Step 1: Pull off the fibrous membrane
on the back of the ribs.
If you skip this step, you risk making tough ribs. Nobody wants to eat tough ribs.
My father-in-law uses this rub for the ribs, that he buys here
and this rub for the chicken which can be purchased here.
Step 3: Prepare the smoker. He has this propane smoker, which starts the fire super fast, but if you have a traditional smoker (like my husband uses) you will have to light the charcoals using lighter fluid, or for the purist, use a chimney starter and wait for them to turn white.
Place the wood chips in the tray of the gas smoker or directly on the charcoal in a traditional smoker. My father-in-law uses a combination of a wood chips blend and wood chunks.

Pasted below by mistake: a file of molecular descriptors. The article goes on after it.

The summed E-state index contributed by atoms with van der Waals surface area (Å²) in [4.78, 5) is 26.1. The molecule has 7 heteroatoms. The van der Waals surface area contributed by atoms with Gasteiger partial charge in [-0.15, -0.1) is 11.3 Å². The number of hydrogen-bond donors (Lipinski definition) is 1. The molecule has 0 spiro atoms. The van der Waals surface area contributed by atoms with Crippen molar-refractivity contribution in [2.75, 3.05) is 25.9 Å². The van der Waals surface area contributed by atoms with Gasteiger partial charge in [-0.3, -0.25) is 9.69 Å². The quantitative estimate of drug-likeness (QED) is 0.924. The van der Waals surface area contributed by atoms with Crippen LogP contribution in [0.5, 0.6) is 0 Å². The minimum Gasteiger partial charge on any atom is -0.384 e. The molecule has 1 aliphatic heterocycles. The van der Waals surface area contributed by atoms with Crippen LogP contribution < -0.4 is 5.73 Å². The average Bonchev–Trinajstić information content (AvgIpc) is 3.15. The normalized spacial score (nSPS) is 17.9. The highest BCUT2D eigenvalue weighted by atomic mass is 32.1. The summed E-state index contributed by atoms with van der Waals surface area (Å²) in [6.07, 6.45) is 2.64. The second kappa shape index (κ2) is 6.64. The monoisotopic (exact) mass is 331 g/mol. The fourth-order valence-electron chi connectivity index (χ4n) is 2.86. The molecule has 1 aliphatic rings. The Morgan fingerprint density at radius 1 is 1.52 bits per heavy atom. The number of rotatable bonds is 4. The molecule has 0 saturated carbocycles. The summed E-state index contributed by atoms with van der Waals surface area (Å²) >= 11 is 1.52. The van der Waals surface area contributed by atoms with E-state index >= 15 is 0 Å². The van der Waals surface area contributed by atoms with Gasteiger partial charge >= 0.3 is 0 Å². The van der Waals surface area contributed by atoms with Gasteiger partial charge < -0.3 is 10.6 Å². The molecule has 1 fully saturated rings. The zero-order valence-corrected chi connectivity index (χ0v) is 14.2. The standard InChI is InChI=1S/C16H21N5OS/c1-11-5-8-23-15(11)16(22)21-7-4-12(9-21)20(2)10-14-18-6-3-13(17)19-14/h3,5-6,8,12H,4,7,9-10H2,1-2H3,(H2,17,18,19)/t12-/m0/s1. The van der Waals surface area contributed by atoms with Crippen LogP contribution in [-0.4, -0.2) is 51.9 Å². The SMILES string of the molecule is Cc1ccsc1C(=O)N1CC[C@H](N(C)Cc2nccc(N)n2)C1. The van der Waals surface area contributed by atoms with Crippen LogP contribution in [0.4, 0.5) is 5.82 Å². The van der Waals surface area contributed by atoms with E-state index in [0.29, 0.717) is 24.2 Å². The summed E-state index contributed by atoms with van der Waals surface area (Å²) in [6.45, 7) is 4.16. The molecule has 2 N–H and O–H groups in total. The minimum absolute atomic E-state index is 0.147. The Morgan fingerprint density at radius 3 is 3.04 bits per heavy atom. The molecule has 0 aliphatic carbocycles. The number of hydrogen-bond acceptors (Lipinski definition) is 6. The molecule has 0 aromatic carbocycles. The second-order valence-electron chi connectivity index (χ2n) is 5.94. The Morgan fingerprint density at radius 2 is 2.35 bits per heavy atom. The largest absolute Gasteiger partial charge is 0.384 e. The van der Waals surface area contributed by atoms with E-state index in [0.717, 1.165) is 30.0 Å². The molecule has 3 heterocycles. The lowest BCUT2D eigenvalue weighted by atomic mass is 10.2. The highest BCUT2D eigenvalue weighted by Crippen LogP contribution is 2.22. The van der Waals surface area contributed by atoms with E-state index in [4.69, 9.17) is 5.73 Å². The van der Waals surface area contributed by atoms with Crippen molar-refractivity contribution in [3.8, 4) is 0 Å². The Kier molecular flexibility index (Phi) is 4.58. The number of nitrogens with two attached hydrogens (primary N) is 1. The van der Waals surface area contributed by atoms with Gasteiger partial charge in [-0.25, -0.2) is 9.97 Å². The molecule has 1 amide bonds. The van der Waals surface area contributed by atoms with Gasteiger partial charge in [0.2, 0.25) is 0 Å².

Step 4: Put the ribs in a rib rack and chicken directly on the wire rack and into the smoker. The ideal temperature is 180-220 (on a charcoal smoker the temp needs to stay in the ideal range). Wood chips and chunks need to be added every 45-60 minutes to keep the smoke going (the more wood you use, the smokier it will taste). You want to maintain that temperature for 4-4.5 hours for chicken, and about 7 hours for ribs.
Step 5: When they are done, he pulls them out and lightly covers half of them in Sweet Baby Ray's Original Barbecue Sauce (only half because some people like the dry rub by itself).